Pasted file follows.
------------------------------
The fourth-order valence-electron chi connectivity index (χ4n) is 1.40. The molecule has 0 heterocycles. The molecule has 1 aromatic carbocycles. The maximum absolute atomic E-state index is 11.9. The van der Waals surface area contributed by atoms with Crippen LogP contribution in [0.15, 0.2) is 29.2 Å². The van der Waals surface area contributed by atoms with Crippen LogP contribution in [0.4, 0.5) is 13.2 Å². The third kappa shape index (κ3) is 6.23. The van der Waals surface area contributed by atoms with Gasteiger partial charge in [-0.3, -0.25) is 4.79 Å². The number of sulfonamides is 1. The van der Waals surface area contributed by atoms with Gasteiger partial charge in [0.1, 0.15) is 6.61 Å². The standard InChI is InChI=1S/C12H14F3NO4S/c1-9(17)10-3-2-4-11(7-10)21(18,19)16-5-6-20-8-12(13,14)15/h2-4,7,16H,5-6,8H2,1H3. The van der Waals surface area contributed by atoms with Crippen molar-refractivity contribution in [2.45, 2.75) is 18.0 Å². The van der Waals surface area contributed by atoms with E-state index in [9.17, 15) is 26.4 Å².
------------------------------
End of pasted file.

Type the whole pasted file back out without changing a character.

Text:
The fourth-order valence-electron chi connectivity index (χ4n) is 1.40. The molecule has 0 heterocycles. The molecule has 1 aromatic carbocycles. The maximum absolute atomic E-state index is 11.9. The van der Waals surface area contributed by atoms with Crippen LogP contribution in [0.15, 0.2) is 29.2 Å². The van der Waals surface area contributed by atoms with Crippen LogP contribution in [0.4, 0.5) is 13.2 Å². The third kappa shape index (κ3) is 6.23. The van der Waals surface area contributed by atoms with Gasteiger partial charge in [-0.3, -0.25) is 4.79 Å². The number of sulfonamides is 1. The van der Waals surface area contributed by atoms with Gasteiger partial charge in [0.1, 0.15) is 6.61 Å². The standard InChI is InChI=1S/C12H14F3NO4S/c1-9(17)10-3-2-4-11(7-10)21(18,19)16-5-6-20-8-12(13,14)15/h2-4,7,16H,5-6,8H2,1H3. The van der Waals surface area contributed by atoms with Crippen molar-refractivity contribution in [2.45, 2.75) is 18.0 Å². The van der Waals surface area contributed by atoms with E-state index in [9.17, 15) is 26.4 Å².